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Old 11-01-2015, 09:39 AM   #29
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My older sister is accomplished and well behaved but nowhere near as "smart" as her younger sibling - me.
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Old 11-01-2015, 11:14 AM   #30
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My bro definitely smarter. Too smart for his own good. I had to compensate with other skills.
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Old 11-01-2015, 12:26 PM   #31
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well my family certainly doesn't match that theory.. It was 3 boys, then 3 girls. I'm the oldest girl and I know I would score higher than any of my siblings. though I was the oldest girl. The oldest would score the lowest.

However, I can pinpoint exactly why and how I became who I am and why my brother is who is his... It was all due to so many life circumstances and some of it genetics and character traits.
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Old 11-01-2015, 01:15 PM   #32
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If we are talking about IQ's, I don't think it has anything to do with the order you are born.

Also, IMO, high IQ's are pretty much worthless in the real world if you can't put it to practical use.
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Old 11-01-2015, 02:40 PM   #33
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Clever, but how do you distinguish an anecdote from one data point?

People present anecdotes as conclusive here all the time, giving 'you should retire early because "I" know someone who died young' as a reason to retire early is abused here often...
Disingenuous. Mostly I read "I" retired early partially because "I" know someone who died young. Anecdote for sure, but not used as conclusive proof someone else should retire early. Just something to think about.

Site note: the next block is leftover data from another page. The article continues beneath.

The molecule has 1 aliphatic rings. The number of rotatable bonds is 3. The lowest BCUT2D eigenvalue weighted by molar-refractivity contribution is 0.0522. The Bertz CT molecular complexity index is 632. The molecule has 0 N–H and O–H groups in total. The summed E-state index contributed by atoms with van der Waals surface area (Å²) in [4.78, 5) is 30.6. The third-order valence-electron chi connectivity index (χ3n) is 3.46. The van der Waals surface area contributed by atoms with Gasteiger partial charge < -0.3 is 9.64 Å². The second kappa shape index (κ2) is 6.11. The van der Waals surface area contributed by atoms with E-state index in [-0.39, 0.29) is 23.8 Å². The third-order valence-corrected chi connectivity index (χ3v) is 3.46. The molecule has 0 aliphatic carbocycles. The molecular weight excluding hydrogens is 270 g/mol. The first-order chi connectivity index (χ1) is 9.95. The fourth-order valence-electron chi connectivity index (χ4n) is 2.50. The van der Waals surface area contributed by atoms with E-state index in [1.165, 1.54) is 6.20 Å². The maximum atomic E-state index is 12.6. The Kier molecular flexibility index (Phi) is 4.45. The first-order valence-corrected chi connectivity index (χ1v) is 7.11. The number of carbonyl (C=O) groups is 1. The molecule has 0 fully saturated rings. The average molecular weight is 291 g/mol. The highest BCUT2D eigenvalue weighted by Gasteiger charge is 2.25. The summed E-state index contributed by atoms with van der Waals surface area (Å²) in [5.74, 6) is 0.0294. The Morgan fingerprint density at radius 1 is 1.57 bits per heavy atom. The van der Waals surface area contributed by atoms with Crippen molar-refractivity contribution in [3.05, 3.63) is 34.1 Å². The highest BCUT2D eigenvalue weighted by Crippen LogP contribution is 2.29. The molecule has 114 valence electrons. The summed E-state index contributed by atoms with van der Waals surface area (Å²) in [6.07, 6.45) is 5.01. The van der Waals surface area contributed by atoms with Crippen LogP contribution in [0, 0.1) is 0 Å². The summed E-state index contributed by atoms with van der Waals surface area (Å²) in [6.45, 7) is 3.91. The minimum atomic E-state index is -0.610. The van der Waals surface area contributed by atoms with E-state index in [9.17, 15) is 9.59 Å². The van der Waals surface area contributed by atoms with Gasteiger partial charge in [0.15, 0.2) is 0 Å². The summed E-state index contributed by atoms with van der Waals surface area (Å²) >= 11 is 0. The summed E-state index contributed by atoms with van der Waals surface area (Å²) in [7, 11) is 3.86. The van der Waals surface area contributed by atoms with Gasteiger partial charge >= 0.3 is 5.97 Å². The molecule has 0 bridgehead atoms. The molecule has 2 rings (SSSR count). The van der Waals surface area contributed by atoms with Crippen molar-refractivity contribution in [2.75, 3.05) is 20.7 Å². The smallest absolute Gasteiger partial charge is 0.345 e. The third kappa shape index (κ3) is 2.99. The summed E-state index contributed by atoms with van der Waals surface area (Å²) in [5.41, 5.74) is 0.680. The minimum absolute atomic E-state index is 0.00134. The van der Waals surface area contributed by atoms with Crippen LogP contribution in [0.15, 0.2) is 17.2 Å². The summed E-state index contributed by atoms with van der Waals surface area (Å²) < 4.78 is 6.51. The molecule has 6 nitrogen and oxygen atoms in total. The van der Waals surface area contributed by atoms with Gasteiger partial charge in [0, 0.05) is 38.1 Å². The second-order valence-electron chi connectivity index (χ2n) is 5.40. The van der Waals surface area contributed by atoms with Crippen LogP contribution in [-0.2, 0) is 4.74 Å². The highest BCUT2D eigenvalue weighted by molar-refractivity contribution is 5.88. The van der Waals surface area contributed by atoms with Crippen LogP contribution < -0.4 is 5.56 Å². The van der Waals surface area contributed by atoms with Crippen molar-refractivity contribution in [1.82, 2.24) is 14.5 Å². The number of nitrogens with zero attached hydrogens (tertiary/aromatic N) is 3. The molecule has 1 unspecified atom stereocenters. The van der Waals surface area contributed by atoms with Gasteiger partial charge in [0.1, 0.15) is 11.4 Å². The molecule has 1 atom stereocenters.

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Old 11-01-2015, 07:11 PM   #34
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St luke--to whom much is given, much is Expected.
First born with a fading iq.
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Old 11-01-2015, 07:26 PM   #35
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My older brother definitely had more book smarts than I did, but he also had a severe lack of social skills. I have been more successful in life as far as career, finance and family. So IQ only matters if you know how to use it.


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Old 11-01-2015, 07:27 PM   #36
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If we are talking about IQ's, I don't think it has anything to do with the order you are born.

Also, IMO, high IQ's are pretty much worthless in the real world if you can't put it to practical use.
+1

Youngest here. Not sure about my two older brothers IQ in comparison to mine, but I for sure retired before they did. Sister retired before I did, but I still retired at a younger age. And I was the only one to gather up a BS and Masters, but given I was already middle aged at the time that might not be much of an indicator to my credit.

But ER is real world stuff.
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Old 11-01-2015, 07:28 PM   #37
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This is a question only a later-born would ask. We firstborns just don't care.
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Old 11-01-2015, 07:57 PM   #38
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I'm the youngest of five. That explains a lot.
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Old 11-01-2015, 11:30 PM   #39
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I will throw some fuel on the fire


In my family of 6, there are 2 girls, a boy, 2 more girls and me...

My brother is the smartest and I am second.... SOOOO, the males are smarter than the females no matter which order they are in...


After that, it is 3rd sister, then 4th then 2nd.... and 1st is 'last'....

I guess we just do not follow the norm....
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Old 11-02-2015, 12:18 AM   #40
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I dunno. My two younger siblings can cut me to ribbons.

I married the eldest in her family, who is simply exceptional. The smartest thing I ever did was marry her. Or say yes. I am dumb but I ain't stupid.

Our eldest is dead-center in the scale, but she is a problem-solver who will figure a way to get where she wants to go. DS pegs the meter, but is something of a sloth.

I don't buy birth order, me.